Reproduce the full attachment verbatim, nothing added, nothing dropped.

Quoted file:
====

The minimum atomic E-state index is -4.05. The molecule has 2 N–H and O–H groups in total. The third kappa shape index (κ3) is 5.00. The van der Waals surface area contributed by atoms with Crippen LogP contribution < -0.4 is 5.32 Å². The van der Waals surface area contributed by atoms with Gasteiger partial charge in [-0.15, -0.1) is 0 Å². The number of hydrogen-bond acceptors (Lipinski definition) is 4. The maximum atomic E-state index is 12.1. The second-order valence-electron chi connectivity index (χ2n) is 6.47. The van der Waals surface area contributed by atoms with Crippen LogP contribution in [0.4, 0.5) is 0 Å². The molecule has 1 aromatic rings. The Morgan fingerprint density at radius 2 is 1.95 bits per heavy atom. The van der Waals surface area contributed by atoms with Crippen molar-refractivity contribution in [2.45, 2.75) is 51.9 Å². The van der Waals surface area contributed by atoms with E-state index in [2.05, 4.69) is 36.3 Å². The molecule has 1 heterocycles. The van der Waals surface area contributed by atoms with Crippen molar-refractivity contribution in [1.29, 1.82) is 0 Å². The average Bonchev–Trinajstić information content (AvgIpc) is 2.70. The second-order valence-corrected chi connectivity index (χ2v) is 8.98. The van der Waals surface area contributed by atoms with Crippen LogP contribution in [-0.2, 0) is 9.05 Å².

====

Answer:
The minimum atomic E-state index is -4.05. The molecule has 2 N–H and O–H groups in total. The third kappa shape index (κ3) is 5.00. The van der Waals surface area contributed by atoms with Crippen LogP contribution < -0.4 is 5.32 Å². The van der Waals surface area contributed by atoms with Gasteiger partial charge in [-0.15, -0.1) is 0 Å². The number of hydrogen-bond acceptors (Lipinski definition) is 4. The maximum atomic E-state index is 12.1. The second-order valence-electron chi connectivity index (χ2n) is 6.47. The van der Waals surface area contributed by atoms with Crippen LogP contribution in [0.4, 0.5) is 0 Å². The molecule has 1 aromatic rings. The Morgan fingerprint density at radius 2 is 1.95 bits per heavy atom. The van der Waals surface area contributed by atoms with Crippen molar-refractivity contribution in [2.45, 2.75) is 51.9 Å². The van der Waals surface area contributed by atoms with E-state index in [2.05, 4.69) is 36.3 Å². The molecule has 1 heterocycles. The van der Waals surface area contributed by atoms with Crippen molar-refractivity contribution in [1.29, 1.82) is 0 Å². The average Bonchev–Trinajstić information content (AvgIpc) is 2.70. The second-order valence-corrected chi connectivity index (χ2v) is 8.98. The van der Waals surface area contributed by atoms with Crippen LogP contribution in [-0.2, 0) is 9.05 Å².